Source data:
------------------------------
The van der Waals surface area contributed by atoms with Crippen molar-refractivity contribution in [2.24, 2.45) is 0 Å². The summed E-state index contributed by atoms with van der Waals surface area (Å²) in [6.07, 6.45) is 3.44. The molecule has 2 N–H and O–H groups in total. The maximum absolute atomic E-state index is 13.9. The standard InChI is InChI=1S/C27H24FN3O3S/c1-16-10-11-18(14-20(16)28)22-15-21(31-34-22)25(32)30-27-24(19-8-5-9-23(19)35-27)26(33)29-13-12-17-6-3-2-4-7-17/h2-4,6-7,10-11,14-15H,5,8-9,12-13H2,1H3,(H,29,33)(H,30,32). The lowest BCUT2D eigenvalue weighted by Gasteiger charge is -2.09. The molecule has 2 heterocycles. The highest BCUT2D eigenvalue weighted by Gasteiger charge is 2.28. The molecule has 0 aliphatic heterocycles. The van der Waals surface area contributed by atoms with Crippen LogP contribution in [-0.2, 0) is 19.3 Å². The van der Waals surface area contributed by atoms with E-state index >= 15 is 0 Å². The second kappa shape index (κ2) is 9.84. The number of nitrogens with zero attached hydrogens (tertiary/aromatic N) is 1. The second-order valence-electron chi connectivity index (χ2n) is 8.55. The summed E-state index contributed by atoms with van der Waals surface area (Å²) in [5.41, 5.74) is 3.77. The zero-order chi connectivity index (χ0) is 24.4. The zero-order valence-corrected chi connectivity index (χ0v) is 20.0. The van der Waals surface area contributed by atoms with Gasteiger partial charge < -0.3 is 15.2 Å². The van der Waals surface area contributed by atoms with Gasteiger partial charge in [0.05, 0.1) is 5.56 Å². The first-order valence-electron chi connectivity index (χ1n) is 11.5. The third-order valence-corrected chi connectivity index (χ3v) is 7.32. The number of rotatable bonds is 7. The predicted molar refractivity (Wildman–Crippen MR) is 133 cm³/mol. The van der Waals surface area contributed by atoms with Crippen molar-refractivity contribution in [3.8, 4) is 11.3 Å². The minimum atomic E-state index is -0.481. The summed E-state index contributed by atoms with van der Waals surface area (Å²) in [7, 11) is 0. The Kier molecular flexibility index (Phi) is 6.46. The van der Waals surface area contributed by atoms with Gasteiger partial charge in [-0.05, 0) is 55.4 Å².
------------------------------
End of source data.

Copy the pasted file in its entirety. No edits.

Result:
The van der Waals surface area contributed by atoms with Crippen molar-refractivity contribution in [2.24, 2.45) is 0 Å². The summed E-state index contributed by atoms with van der Waals surface area (Å²) in [6.07, 6.45) is 3.44. The molecule has 2 N–H and O–H groups in total. The maximum absolute atomic E-state index is 13.9. The standard InChI is InChI=1S/C27H24FN3O3S/c1-16-10-11-18(14-20(16)28)22-15-21(31-34-22)25(32)30-27-24(19-8-5-9-23(19)35-27)26(33)29-13-12-17-6-3-2-4-7-17/h2-4,6-7,10-11,14-15H,5,8-9,12-13H2,1H3,(H,29,33)(H,30,32). The lowest BCUT2D eigenvalue weighted by Gasteiger charge is -2.09. The molecule has 2 heterocycles. The highest BCUT2D eigenvalue weighted by Gasteiger charge is 2.28. The molecule has 0 aliphatic heterocycles. The van der Waals surface area contributed by atoms with Crippen LogP contribution in [-0.2, 0) is 19.3 Å². The van der Waals surface area contributed by atoms with E-state index >= 15 is 0 Å². The second kappa shape index (κ2) is 9.84. The number of nitrogens with zero attached hydrogens (tertiary/aromatic N) is 1. The second-order valence-electron chi connectivity index (χ2n) is 8.55. The summed E-state index contributed by atoms with van der Waals surface area (Å²) in [5.41, 5.74) is 3.77. The zero-order chi connectivity index (χ0) is 24.4. The zero-order valence-corrected chi connectivity index (χ0v) is 20.0. The van der Waals surface area contributed by atoms with Gasteiger partial charge < -0.3 is 15.2 Å². The van der Waals surface area contributed by atoms with Gasteiger partial charge in [0.05, 0.1) is 5.56 Å². The first-order valence-electron chi connectivity index (χ1n) is 11.5. The third-order valence-corrected chi connectivity index (χ3v) is 7.32. The number of rotatable bonds is 7. The predicted molar refractivity (Wildman–Crippen MR) is 133 cm³/mol. The van der Waals surface area contributed by atoms with Crippen molar-refractivity contribution in [3.8, 4) is 11.3 Å². The minimum atomic E-state index is -0.481. The summed E-state index contributed by atoms with van der Waals surface area (Å²) in [7, 11) is 0. The Kier molecular flexibility index (Phi) is 6.46. The van der Waals surface area contributed by atoms with Gasteiger partial charge in [-0.05, 0) is 55.4 Å².